Time and place: 9 a.m. at Umeå University, KBC Building, room KB.E3.03
  • BioInnovation General Assembly, Stockholm, Sweden

    BioInnovation General Assembly, Stockholm, Sweden
  • Clean-burning Cooking Solutions, Electricity, Being Developed for Africa

    The world needs clean-burning stoves for use in countryside households in third world, the Umeå Renewable Energy Meeting (UREM) 2016heard today. Many such households, for instance in Sub-Saharan Africa, rely on burning of untreated wood or agricultural residues inside the home and in simple appliances with few or no checks on polluting emissions.

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    Although international initiatives such as the Global Cookstove Alliance have made great strides in the right direction, the effect of emissions on human health of particulate matter and soot are still not well understood, Bio4Energy researcher This email address is being protected from spambots. You need JavaScript enabled to view it. told the UREM conference. Boman leads a cross-disciplinary project in which Bio4Energy researchers from Umeå University and the Swedish University of Agricultural Sciences collaborate with the Stockholm Environment Institute and African non-governmental organisations, of which the World Agroforestry Centre in Kenya, to evaluate current so-called clean-burning cookstoves and develop medium-sized facilities for electricity production in the Kenyan countryside.

  • Clean-burning Cookstoves, Technology for Local Electricity Production to Be Developed for Africa

    CB cookstoves GroupA project for Africa: Christoffer Boman and colleagues will develop a clean-burning cookstove and propose solutions for local electricity production via biomass gasification. Photos by courtesy of Christoffer Boman.Development of clean-burning technology for household cooking and medium-scale electricity production in Sub-Saharan Africa is the focus of a new multiannual project by Bio4Energy researchers in collaboration with African actors, the Swedish Environment Institute (SEI) and the Swedish University of Agricultural Sciences.

    As the researchers acknowledge in an application for funds to the Swedish Research Council Formas, which has now been granted, almost one fifth of the world population still lacks access to electricity, according to the International Energy Agency. Moreover, indoor air pollution caused by biomass burning for cooking and heating either using poor appliances or simply building a fire indoors cause about two million deaths per year in Southeast Asia and Africa.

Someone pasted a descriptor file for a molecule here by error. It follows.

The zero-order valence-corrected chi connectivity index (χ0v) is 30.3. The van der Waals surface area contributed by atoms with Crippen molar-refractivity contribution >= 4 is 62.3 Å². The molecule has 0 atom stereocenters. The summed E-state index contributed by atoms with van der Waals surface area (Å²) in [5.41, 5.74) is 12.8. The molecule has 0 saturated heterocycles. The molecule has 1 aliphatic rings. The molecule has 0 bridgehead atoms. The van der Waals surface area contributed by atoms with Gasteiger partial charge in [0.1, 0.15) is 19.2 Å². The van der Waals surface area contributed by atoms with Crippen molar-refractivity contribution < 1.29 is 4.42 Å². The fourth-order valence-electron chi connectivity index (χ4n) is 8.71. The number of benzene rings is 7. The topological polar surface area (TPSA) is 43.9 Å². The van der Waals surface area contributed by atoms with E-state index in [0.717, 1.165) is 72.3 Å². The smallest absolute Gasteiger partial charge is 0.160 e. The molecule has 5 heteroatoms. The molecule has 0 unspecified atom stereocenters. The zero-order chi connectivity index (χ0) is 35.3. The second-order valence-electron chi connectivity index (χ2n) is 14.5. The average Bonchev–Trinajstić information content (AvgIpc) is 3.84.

While great strides have been made by high-profile initiatives such as the Global Alliance for Clean Cookstoves, "many uncertainties still exist regarding the performance of different cooking solutions… [and] emissions from these systems and the relation to air pollution and health effects need to be better elucidated", according to the project application.
  • Conditioning with Reducing Agents Shown to Raise Yields in Advanced Biofuel Production

    CM slurry AS231115Carlos Martín and Bio4Energy colleagues have developed a one-step biomass conditioning-and-conversion process which could bring cost-efficiency to cellulosic ethanol production. Photo by Bio4Energy.Bio4Energy researchers have invented a process which could bring greater certainty of cost efficiency to industrial biorefineries that choose to base their operations on lignocellulosic input materials such as wood from spruce or pine trees.

    Currently the U.S.A. and Italy are among few countries in the world to host industrial biorefineries for the production of ethanol based on cellulose via the biochemical conversion route using industrial enzymes and yeast. However, these biorefineries mainly use agricultural residue as feedstock in their operations.

    While advanced bio-based production is seen as a great opportunity in several richly forested countries in the boreal belt, industrial operators there are up against a practical problem. A large part of the Canadian, Swedish and Finnish forest resource is made up of coniferous tree species whose woody composition is highly complex and requires harsh treatment before rendering its cellulose, hemicellulose and lignin components in separate parts, which is a requirement in most bio-based production. This harsh pre-treatment means toxic elements are left in the biomass slurry resulting from the process, whose impact must be reduced for efficiency to be achieved in the conversion step to fuels and chemicals.